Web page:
This unfinished business and the four Grand Challenges have led us to set up a new, independent Centre for Accelerating Medical Innovations, based in the UK, at Oxford University, but also with a European and global remit. We'll be building on the work of the Athenaeum Group, a European forum founded four years ago and involving the heads of major regulators, companies, clinical centers, and patient organizations. The Centre will study and evaluate the new innovation models and new technologies that companies and the public sector are pioneering. It will also stress the "missing disciplines" that can perhaps unlock the problem of faster, more affordable innovations.
Take the traditional development paradigm, for example. Changing this will require greater patient engagement, statistical innovations, ethical rebalancing, new IP approaches, legal and policy reevaluation—all necessary for eventual public and political acceptance of urgently needed change. We need everyone in the policy arena to realize the problem they are tackling is no longer how to safeguard huge populations from indiscriminate promotion and prescribing of mass-market drugs. The key question now is how targeted medicines that are designed around defined populations can be brought to the right patients swiftly and at an affordable price. Quite a different problem, with a different solution.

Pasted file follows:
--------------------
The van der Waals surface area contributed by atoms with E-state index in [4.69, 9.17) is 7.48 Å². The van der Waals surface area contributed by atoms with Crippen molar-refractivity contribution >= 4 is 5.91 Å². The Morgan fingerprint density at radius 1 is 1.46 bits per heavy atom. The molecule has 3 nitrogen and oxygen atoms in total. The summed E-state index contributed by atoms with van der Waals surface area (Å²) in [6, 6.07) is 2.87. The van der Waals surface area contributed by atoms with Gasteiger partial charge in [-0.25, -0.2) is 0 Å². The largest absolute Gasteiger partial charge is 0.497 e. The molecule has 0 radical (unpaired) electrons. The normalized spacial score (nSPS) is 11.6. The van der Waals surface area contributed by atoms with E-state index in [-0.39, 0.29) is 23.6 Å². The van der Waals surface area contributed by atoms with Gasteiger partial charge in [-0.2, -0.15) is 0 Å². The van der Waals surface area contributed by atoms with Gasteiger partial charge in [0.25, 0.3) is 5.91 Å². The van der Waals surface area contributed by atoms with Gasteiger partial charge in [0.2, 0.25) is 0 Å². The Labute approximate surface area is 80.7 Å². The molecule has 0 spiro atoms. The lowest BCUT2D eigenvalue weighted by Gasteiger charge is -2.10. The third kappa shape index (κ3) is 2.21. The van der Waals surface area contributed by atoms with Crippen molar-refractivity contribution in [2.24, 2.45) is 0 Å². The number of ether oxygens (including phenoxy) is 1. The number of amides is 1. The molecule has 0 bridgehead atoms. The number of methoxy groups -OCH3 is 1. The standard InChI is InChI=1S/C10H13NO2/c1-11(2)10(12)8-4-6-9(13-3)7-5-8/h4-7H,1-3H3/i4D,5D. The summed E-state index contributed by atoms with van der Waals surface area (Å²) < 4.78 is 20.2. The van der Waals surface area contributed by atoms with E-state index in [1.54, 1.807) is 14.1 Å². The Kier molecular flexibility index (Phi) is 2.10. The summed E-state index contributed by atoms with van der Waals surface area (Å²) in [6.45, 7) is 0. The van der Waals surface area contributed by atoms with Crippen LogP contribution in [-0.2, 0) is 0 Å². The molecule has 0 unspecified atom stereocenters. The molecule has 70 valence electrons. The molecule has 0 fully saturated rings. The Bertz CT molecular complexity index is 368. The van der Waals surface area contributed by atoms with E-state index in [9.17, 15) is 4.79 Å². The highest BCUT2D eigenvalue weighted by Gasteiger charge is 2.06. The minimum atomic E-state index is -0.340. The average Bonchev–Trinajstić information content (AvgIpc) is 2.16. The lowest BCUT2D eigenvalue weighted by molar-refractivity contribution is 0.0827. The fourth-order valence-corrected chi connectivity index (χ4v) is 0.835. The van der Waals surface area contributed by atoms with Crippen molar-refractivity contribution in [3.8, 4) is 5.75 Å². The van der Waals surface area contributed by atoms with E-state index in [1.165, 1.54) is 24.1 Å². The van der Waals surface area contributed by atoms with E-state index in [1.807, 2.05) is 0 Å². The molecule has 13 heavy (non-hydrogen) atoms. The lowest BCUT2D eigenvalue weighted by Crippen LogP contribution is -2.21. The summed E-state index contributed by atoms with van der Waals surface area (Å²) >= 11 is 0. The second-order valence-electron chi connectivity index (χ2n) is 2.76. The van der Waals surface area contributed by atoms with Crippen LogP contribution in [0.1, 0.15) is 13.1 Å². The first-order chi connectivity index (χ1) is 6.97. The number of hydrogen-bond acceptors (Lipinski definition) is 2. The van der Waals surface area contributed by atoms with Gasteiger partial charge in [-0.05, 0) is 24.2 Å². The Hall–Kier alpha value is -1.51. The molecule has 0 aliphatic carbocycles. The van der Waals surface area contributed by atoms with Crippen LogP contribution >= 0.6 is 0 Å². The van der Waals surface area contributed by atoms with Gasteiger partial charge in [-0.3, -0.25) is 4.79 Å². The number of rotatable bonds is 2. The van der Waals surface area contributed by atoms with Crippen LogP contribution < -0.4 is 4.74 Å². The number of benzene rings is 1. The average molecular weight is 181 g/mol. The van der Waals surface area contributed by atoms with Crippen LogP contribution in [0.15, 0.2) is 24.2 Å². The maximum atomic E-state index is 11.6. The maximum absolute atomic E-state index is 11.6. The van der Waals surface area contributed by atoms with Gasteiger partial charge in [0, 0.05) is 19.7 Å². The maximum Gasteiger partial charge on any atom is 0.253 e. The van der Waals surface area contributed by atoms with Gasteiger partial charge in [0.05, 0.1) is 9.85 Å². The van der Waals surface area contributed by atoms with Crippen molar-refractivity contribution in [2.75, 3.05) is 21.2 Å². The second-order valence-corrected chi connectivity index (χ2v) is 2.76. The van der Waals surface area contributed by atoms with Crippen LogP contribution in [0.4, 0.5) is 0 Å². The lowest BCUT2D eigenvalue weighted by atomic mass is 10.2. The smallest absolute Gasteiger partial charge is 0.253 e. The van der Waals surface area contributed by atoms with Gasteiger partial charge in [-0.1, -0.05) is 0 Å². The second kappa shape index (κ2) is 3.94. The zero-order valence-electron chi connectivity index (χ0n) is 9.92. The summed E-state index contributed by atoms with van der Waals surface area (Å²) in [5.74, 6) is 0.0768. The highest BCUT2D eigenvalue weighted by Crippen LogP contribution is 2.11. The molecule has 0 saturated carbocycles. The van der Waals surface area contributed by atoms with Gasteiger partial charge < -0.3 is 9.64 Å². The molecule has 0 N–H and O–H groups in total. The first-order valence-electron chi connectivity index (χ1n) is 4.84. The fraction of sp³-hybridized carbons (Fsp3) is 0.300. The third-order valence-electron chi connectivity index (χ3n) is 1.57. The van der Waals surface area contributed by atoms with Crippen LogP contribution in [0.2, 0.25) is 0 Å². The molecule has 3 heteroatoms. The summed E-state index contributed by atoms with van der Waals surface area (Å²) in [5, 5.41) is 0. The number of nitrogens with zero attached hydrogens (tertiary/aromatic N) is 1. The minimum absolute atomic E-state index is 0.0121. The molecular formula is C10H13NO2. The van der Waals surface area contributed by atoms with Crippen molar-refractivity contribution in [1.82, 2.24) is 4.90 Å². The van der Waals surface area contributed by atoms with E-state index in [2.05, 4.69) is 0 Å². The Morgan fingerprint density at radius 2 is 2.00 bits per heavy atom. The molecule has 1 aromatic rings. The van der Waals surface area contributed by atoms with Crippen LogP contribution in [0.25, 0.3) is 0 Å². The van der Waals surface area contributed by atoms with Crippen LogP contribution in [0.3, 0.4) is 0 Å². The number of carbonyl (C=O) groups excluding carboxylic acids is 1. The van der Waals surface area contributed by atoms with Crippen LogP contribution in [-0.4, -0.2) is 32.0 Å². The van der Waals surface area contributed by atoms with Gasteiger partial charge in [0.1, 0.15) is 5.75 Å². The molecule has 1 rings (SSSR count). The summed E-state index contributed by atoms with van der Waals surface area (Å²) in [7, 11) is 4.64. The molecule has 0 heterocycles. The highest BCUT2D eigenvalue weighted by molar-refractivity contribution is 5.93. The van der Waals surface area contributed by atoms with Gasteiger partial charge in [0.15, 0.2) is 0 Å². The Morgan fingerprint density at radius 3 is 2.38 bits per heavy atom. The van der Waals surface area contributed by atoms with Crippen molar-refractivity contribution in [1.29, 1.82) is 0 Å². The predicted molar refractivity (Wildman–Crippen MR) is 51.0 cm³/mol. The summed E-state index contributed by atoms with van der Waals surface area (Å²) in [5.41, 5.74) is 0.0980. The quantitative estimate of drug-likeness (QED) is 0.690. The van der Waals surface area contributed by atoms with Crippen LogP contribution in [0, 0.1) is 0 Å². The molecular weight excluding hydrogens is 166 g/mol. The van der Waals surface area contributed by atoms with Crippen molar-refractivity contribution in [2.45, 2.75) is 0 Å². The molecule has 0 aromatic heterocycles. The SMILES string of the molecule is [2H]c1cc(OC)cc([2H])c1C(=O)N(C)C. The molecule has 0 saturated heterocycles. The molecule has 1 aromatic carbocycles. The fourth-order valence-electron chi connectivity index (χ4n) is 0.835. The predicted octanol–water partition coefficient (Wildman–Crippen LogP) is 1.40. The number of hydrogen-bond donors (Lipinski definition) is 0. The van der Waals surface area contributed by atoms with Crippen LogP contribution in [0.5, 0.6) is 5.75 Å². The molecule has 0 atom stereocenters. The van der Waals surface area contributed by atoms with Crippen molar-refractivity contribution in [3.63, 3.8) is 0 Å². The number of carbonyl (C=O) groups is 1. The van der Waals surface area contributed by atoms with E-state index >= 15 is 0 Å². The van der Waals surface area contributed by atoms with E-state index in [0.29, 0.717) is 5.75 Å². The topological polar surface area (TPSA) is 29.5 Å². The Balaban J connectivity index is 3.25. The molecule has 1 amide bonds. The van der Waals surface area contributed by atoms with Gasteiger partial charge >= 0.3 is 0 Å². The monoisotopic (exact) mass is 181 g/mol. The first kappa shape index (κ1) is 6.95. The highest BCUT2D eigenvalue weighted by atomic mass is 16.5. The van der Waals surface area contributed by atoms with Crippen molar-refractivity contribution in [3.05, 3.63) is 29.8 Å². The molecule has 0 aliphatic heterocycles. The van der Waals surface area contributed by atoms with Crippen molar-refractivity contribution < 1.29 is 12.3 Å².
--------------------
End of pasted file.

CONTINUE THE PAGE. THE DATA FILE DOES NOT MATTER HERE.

For too long the industry wore its R&D productivity challenge as a badge of honor: 10 to 12 years and $1.5 billion and rising per new medicine. Pharma now realizes that an innovation model with these features is unsustainable in a post-blockbuster era; many investors came to that conclusion some time ago. Industry must work, along with regulators, academic scientists, and—most importantly—patients, to devise new, more sustainable innovation models.
It goes without saying that shifts at the scale I've described will change the face of Big Pharma, the most important of which is taking seriously the shift from being in the product business to being in the outcomes business.
Innovating innovation itself is indeed the new challenge. But it can only be achieved in partnership with our stakeholders, most of whom know they need us to be successful. As do we all—as patients, of the present and the future.
Richard Barker is Director, Centre for Accelerating Medical Innovations. He can be reached at firstname.lastname@example.org